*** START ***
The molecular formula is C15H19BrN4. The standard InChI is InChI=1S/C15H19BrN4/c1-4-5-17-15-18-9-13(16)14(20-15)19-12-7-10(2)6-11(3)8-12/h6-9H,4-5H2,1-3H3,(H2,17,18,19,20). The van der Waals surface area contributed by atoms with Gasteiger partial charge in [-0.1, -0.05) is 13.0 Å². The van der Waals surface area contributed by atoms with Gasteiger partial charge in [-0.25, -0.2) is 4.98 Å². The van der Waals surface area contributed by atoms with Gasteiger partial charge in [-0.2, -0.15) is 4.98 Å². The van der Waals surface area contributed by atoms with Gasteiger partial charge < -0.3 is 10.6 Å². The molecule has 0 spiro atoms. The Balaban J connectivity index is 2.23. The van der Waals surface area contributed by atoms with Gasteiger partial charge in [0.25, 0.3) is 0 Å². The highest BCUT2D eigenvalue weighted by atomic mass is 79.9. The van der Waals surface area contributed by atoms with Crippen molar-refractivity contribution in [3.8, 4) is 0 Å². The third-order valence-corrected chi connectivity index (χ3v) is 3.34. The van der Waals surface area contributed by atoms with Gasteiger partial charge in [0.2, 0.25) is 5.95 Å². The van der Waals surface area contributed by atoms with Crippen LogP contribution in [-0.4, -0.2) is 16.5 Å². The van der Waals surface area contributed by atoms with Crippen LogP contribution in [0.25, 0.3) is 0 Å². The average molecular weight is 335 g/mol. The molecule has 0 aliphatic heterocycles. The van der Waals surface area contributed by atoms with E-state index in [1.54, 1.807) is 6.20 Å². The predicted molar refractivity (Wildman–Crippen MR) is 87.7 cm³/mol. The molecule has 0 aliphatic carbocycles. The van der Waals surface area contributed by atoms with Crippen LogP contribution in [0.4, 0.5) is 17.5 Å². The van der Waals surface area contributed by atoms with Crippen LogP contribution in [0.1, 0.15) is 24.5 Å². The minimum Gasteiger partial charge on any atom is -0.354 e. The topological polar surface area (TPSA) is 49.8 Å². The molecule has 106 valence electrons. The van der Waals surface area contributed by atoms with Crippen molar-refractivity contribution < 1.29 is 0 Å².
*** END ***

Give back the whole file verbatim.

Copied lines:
The molecular formula is C15H19BrN4. The standard InChI is InChI=1S/C15H19BrN4/c1-4-5-17-15-18-9-13(16)14(20-15)19-12-7-10(2)6-11(3)8-12/h6-9H,4-5H2,1-3H3,(H2,17,18,19,20). The van der Waals surface area contributed by atoms with Gasteiger partial charge in [-0.1, -0.05) is 13.0 Å². The van der Waals surface area contributed by atoms with Gasteiger partial charge in [-0.25, -0.2) is 4.98 Å². The van der Waals surface area contributed by atoms with Gasteiger partial charge in [-0.2, -0.15) is 4.98 Å². The van der Waals surface area contributed by atoms with Gasteiger partial charge < -0.3 is 10.6 Å². The molecule has 0 spiro atoms. The Balaban J connectivity index is 2.23. The van der Waals surface area contributed by atoms with Gasteiger partial charge in [0.25, 0.3) is 0 Å². The highest BCUT2D eigenvalue weighted by atomic mass is 79.9. The van der Waals surface area contributed by atoms with Crippen molar-refractivity contribution in [3.8, 4) is 0 Å². The third-order valence-corrected chi connectivity index (χ3v) is 3.34. The van der Waals surface area contributed by atoms with Gasteiger partial charge in [0.2, 0.25) is 5.95 Å². The van der Waals surface area contributed by atoms with Crippen LogP contribution in [-0.4, -0.2) is 16.5 Å². The van der Waals surface area contributed by atoms with Crippen LogP contribution in [0.25, 0.3) is 0 Å². The average molecular weight is 335 g/mol. The molecule has 0 aliphatic heterocycles. The van der Waals surface area contributed by atoms with E-state index in [1.54, 1.807) is 6.20 Å². The predicted molar refractivity (Wildman–Crippen MR) is 87.7 cm³/mol. The molecule has 0 aliphatic carbocycles. The van der Waals surface area contributed by atoms with Crippen LogP contribution in [0.4, 0.5) is 17.5 Å². The van der Waals surface area contributed by atoms with Crippen LogP contribution in [0.1, 0.15) is 24.5 Å². The minimum Gasteiger partial charge on any atom is -0.354 e. The topological polar surface area (TPSA) is 49.8 Å². The molecule has 106 valence electrons. The van der Waals surface area contributed by atoms with Crippen molar-refractivity contribution < 1.29 is 0 Å².